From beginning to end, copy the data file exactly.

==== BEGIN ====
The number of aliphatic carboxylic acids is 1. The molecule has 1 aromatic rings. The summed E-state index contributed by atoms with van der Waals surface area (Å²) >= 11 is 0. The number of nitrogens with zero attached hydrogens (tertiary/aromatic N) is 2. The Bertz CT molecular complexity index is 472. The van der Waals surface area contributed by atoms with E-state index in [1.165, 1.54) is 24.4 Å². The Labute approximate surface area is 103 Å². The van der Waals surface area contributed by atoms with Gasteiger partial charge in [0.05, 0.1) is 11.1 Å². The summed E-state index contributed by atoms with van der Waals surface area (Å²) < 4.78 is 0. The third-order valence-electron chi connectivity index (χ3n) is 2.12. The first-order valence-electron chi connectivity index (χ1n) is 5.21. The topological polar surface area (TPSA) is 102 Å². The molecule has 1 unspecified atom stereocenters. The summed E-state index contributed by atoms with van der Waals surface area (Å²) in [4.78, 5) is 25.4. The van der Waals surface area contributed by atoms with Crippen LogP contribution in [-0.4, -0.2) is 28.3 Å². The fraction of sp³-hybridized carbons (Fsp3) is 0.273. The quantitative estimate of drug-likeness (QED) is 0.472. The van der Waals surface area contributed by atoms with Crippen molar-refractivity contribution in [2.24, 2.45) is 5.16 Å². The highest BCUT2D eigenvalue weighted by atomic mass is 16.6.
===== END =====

The number of aliphatic carboxylic acids is 1. The molecule has 1 aromatic rings. The summed E-state index contributed by atoms with van der Waals surface area (Å²) >= 11 is 0. The number of nitrogens with zero attached hydrogens (tertiary/aromatic N) is 2. The Bertz CT molecular complexity index is 472. The van der Waals surface area contributed by atoms with E-state index in [1.165, 1.54) is 24.4 Å². The Labute approximate surface area is 103 Å². The van der Waals surface area contributed by atoms with Gasteiger partial charge in [0.05, 0.1) is 11.1 Å². The summed E-state index contributed by atoms with van der Waals surface area (Å²) < 4.78 is 0. The third-order valence-electron chi connectivity index (χ3n) is 2.12. The first-order valence-electron chi connectivity index (χ1n) is 5.21. The topological polar surface area (TPSA) is 102 Å². The molecule has 1 unspecified atom stereocenters. The summed E-state index contributed by atoms with van der Waals surface area (Å²) in [4.78, 5) is 25.4. The van der Waals surface area contributed by atoms with Crippen LogP contribution in [-0.4, -0.2) is 28.3 Å². The fraction of sp³-hybridized carbons (Fsp3) is 0.273. The quantitative estimate of drug-likeness (QED) is 0.472. The van der Waals surface area contributed by atoms with Crippen molar-refractivity contribution in [2.24, 2.45) is 5.16 Å². The highest BCUT2D eigenvalue weighted by atomic mass is 16.6.